Granted, the PlayStation Network being free is certainly a plus, where Xbox 360 users need a Gold Xbox Live account to access Netflix, but that can't be the only selling factor. Roku's are $79 and do not require a special subscription to access the same content. Perhaps it is those who are buying the PS3 for Blu-Ray that are almostly exclusively loading up a Netflix subscription as well. It could also be that not many people know what a Roku or Boxee Box is, and have opted to get one of the more commonly known, free, devices to stream video from. At any rate, Sony Computer Entertainment America's CEO, Jack Tretton, shared Hastings' delight on the news.
The PlayStation and Netflix communities both share a strong passion for high quality entertainment. Netflix provides a fantastic experience for watching TV shows and movies on PS3, and our joint development will continue to produce innovations for our customers that further demonstrate PS3 as the true home for entertainment in the living room.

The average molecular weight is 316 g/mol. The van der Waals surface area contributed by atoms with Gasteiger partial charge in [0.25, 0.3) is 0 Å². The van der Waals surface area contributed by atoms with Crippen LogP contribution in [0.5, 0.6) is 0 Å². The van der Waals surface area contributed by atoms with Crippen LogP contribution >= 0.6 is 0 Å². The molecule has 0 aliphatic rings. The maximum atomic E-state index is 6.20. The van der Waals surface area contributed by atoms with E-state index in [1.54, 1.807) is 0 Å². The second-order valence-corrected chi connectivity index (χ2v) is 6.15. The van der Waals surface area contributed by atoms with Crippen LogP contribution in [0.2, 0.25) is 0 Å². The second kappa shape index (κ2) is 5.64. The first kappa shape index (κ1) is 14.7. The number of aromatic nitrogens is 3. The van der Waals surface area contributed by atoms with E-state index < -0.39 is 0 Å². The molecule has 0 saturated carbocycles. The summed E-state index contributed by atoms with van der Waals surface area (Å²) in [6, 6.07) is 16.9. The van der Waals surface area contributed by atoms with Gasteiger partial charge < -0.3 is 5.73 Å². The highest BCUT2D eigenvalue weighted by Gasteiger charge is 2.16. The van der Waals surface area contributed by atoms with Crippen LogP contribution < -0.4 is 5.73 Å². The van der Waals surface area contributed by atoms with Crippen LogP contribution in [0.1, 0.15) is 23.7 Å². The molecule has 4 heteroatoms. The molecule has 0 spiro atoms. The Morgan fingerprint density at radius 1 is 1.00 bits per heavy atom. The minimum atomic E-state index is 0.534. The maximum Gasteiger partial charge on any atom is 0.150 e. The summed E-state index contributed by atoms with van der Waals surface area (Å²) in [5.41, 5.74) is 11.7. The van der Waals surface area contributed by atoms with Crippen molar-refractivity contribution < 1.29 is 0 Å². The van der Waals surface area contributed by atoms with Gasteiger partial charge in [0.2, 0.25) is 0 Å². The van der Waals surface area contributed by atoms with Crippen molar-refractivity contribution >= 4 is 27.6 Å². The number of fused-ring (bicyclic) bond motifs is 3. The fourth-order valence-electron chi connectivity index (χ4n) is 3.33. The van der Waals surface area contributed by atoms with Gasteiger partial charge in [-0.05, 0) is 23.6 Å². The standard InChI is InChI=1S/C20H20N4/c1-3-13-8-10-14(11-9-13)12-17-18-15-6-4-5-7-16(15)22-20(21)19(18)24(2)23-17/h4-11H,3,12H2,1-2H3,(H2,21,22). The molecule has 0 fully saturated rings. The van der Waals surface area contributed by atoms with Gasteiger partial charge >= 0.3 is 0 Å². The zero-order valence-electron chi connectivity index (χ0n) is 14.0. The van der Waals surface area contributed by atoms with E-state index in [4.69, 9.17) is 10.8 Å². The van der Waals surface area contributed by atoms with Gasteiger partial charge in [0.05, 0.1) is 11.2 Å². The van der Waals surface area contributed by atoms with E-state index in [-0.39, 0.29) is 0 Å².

With 30 million Netflix customers using a device to stream video, I'd be curious to see exactly how many PS3s are being pushing video to TVs. Tretton standing tall behind the PS3 being a "true home for entertainment" definitely speaks volumes, too. I believe Microsoft
has been saying that for years now and has the resume and catalog to back it up. While being the top device for Netflix streaming sure is remarkable, Sony still has to make up about another 25 media partners in order to be in the same category that the Xbox 360 has been in for a while now. Perhaps this news will help them out with their revival plan and get Sony back on the right track. Outpacing the Wii, Xbox, Apple TV and Roku on the most popular video streaming service sure is a good start, so let's just hope they can continue to ride the momentum.